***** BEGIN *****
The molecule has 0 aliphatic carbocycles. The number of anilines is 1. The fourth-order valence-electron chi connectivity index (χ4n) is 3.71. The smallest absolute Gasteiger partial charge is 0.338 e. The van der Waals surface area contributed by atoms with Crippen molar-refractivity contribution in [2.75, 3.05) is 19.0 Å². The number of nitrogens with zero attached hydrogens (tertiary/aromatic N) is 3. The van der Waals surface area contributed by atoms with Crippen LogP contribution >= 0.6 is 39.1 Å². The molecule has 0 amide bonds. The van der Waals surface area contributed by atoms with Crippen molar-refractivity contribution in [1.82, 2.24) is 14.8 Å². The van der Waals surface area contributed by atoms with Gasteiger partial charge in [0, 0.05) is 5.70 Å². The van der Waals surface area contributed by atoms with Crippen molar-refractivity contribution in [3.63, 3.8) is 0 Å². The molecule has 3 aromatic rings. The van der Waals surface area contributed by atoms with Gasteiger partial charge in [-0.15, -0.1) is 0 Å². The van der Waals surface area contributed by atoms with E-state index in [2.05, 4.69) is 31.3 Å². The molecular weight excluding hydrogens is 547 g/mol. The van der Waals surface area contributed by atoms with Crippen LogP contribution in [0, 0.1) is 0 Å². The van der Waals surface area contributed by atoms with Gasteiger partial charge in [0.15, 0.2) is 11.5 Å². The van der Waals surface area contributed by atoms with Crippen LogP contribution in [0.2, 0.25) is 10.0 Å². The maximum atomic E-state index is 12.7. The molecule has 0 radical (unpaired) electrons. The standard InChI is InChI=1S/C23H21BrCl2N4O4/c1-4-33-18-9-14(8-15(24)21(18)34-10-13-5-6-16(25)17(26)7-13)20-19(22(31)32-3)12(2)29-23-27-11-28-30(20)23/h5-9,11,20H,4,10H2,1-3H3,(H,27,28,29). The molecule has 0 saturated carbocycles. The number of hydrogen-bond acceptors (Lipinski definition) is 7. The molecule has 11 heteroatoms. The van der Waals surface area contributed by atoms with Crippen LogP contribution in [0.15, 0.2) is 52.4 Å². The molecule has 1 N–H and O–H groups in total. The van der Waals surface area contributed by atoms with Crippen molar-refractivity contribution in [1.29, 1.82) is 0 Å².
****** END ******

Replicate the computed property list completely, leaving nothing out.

The molecule has 0 aliphatic carbocycles. The number of anilines is 1. The fourth-order valence-electron chi connectivity index (χ4n) is 3.71. The smallest absolute Gasteiger partial charge is 0.338 e. The van der Waals surface area contributed by atoms with Crippen molar-refractivity contribution in [2.75, 3.05) is 19.0 Å². The number of nitrogens with zero attached hydrogens (tertiary/aromatic N) is 3. The van der Waals surface area contributed by atoms with Crippen LogP contribution >= 0.6 is 39.1 Å². The molecule has 0 amide bonds. The van der Waals surface area contributed by atoms with Crippen molar-refractivity contribution in [1.82, 2.24) is 14.8 Å². The van der Waals surface area contributed by atoms with Gasteiger partial charge in [0, 0.05) is 5.70 Å². The van der Waals surface area contributed by atoms with Crippen molar-refractivity contribution in [3.63, 3.8) is 0 Å². The molecule has 3 aromatic rings. The van der Waals surface area contributed by atoms with Gasteiger partial charge in [-0.15, -0.1) is 0 Å². The van der Waals surface area contributed by atoms with E-state index in [2.05, 4.69) is 31.3 Å². The molecular weight excluding hydrogens is 547 g/mol. The van der Waals surface area contributed by atoms with Crippen LogP contribution in [0, 0.1) is 0 Å². The van der Waals surface area contributed by atoms with Gasteiger partial charge in [0.15, 0.2) is 11.5 Å². The van der Waals surface area contributed by atoms with Crippen LogP contribution in [0.2, 0.25) is 10.0 Å². The maximum atomic E-state index is 12.7. The molecule has 0 radical (unpaired) electrons. The standard InChI is InChI=1S/C23H21BrCl2N4O4/c1-4-33-18-9-14(8-15(24)21(18)34-10-13-5-6-16(25)17(26)7-13)20-19(22(31)32-3)12(2)29-23-27-11-28-30(20)23/h5-9,11,20H,4,10H2,1-3H3,(H,27,28,29). The molecule has 0 saturated carbocycles. The number of hydrogen-bond acceptors (Lipinski definition) is 7. The molecule has 11 heteroatoms. The van der Waals surface area contributed by atoms with Crippen LogP contribution in [0.15, 0.2) is 52.4 Å². The molecule has 1 N–H and O–H groups in total. The van der Waals surface area contributed by atoms with Crippen molar-refractivity contribution in [1.29, 1.82) is 0 Å².